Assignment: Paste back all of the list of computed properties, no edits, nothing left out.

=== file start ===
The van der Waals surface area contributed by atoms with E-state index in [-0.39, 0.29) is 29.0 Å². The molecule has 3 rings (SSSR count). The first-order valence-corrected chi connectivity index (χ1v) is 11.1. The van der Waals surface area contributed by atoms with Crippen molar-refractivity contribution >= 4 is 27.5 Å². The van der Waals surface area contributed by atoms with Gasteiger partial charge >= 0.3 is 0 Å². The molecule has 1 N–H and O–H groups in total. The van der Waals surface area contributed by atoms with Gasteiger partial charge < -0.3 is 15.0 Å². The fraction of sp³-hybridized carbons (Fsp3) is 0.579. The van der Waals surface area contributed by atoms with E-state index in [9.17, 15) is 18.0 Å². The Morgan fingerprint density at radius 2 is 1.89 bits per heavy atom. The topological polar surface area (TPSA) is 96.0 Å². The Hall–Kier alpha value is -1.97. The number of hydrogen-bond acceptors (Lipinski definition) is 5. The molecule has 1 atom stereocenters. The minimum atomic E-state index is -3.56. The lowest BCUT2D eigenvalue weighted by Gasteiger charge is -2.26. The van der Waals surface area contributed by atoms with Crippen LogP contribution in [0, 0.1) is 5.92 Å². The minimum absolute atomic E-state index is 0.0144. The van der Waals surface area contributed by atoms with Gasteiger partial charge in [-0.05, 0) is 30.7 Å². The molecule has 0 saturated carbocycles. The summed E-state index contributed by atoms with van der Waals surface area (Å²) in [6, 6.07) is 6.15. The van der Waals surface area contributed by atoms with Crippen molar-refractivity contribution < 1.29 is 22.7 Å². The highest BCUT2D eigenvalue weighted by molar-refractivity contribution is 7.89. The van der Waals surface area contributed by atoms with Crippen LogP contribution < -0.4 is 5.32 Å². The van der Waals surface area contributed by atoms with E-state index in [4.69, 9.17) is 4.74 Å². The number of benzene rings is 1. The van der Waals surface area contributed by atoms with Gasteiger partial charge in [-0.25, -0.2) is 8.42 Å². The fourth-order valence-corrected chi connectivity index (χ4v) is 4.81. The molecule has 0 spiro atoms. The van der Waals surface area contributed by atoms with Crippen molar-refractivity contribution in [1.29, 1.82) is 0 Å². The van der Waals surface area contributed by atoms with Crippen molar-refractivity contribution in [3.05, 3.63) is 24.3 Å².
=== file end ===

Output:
The van der Waals surface area contributed by atoms with E-state index in [-0.39, 0.29) is 29.0 Å². The molecule has 3 rings (SSSR count). The first-order valence-corrected chi connectivity index (χ1v) is 11.1. The van der Waals surface area contributed by atoms with Crippen molar-refractivity contribution >= 4 is 27.5 Å². The van der Waals surface area contributed by atoms with Gasteiger partial charge >= 0.3 is 0 Å². The molecule has 1 N–H and O–H groups in total. The van der Waals surface area contributed by atoms with Gasteiger partial charge < -0.3 is 15.0 Å². The fraction of sp³-hybridized carbons (Fsp3) is 0.579. The van der Waals surface area contributed by atoms with E-state index in [9.17, 15) is 18.0 Å². The Morgan fingerprint density at radius 2 is 1.89 bits per heavy atom. The topological polar surface area (TPSA) is 96.0 Å². The Hall–Kier alpha value is -1.97. The number of hydrogen-bond acceptors (Lipinski definition) is 5. The molecule has 1 atom stereocenters. The minimum atomic E-state index is -3.56. The lowest BCUT2D eigenvalue weighted by Gasteiger charge is -2.26. The van der Waals surface area contributed by atoms with Crippen LogP contribution in [0, 0.1) is 5.92 Å². The minimum absolute atomic E-state index is 0.0144. The van der Waals surface area contributed by atoms with Gasteiger partial charge in [-0.05, 0) is 30.7 Å². The molecule has 0 saturated carbocycles. The summed E-state index contributed by atoms with van der Waals surface area (Å²) in [6, 6.07) is 6.15. The van der Waals surface area contributed by atoms with Crippen molar-refractivity contribution < 1.29 is 22.7 Å². The highest BCUT2D eigenvalue weighted by molar-refractivity contribution is 7.89. The van der Waals surface area contributed by atoms with Crippen LogP contribution < -0.4 is 5.32 Å². The van der Waals surface area contributed by atoms with E-state index in [4.69, 9.17) is 4.74 Å². The number of benzene rings is 1. The van der Waals surface area contributed by atoms with Gasteiger partial charge in [-0.25, -0.2) is 8.42 Å². The fourth-order valence-corrected chi connectivity index (χ4v) is 4.81. The molecule has 0 spiro atoms. The van der Waals surface area contributed by atoms with Crippen molar-refractivity contribution in [1.29, 1.82) is 0 Å². The van der Waals surface area contributed by atoms with Crippen molar-refractivity contribution in [3.05, 3.63) is 24.3 Å².